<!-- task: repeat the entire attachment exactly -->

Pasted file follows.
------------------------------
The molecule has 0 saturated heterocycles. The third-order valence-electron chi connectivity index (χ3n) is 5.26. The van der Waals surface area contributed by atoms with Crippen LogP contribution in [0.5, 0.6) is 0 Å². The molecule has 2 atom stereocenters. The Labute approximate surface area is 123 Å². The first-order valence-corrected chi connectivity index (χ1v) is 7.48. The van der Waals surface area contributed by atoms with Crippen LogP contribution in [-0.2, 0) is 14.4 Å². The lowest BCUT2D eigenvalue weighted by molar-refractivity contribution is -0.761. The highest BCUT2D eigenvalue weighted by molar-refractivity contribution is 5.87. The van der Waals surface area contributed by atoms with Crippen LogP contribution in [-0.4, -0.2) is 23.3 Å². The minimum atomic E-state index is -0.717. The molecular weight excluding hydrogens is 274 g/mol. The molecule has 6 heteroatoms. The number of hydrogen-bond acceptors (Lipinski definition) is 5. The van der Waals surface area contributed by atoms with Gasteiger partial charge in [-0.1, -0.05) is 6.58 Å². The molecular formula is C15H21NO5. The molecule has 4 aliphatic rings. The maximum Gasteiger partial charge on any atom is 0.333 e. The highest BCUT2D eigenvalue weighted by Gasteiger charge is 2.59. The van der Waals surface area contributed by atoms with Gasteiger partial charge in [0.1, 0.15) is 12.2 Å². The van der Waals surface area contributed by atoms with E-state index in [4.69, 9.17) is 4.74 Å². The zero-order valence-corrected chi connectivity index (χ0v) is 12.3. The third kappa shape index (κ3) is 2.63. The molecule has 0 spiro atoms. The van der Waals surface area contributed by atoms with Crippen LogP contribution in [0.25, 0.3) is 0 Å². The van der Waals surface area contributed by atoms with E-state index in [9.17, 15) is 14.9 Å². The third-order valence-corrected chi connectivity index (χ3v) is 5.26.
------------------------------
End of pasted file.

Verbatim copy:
The molecule has 0 saturated heterocycles. The third-order valence-electron chi connectivity index (χ3n) is 5.26. The van der Waals surface area contributed by atoms with Crippen LogP contribution in [0.5, 0.6) is 0 Å². The molecule has 2 atom stereocenters. The Labute approximate surface area is 123 Å². The first-order valence-corrected chi connectivity index (χ1v) is 7.48. The van der Waals surface area contributed by atoms with Crippen LogP contribution in [-0.2, 0) is 14.4 Å². The lowest BCUT2D eigenvalue weighted by molar-refractivity contribution is -0.761. The highest BCUT2D eigenvalue weighted by molar-refractivity contribution is 5.87. The van der Waals surface area contributed by atoms with Crippen LogP contribution in [-0.4, -0.2) is 23.3 Å². The minimum atomic E-state index is -0.717. The molecular weight excluding hydrogens is 274 g/mol. The molecule has 6 heteroatoms. The number of hydrogen-bond acceptors (Lipinski definition) is 5. The van der Waals surface area contributed by atoms with Gasteiger partial charge in [-0.1, -0.05) is 6.58 Å². The molecular formula is C15H21NO5. The molecule has 4 aliphatic rings. The maximum Gasteiger partial charge on any atom is 0.333 e. The highest BCUT2D eigenvalue weighted by Gasteiger charge is 2.59. The van der Waals surface area contributed by atoms with Gasteiger partial charge in [0.1, 0.15) is 12.2 Å². The van der Waals surface area contributed by atoms with E-state index in [4.69, 9.17) is 4.74 Å². The zero-order valence-corrected chi connectivity index (χ0v) is 12.3. The third kappa shape index (κ3) is 2.63. The molecule has 0 spiro atoms. The van der Waals surface area contributed by atoms with Crippen LogP contribution in [0.25, 0.3) is 0 Å². The van der Waals surface area contributed by atoms with E-state index in [9.17, 15) is 14.9 Å². The third-order valence-corrected chi connectivity index (χ3v) is 5.26.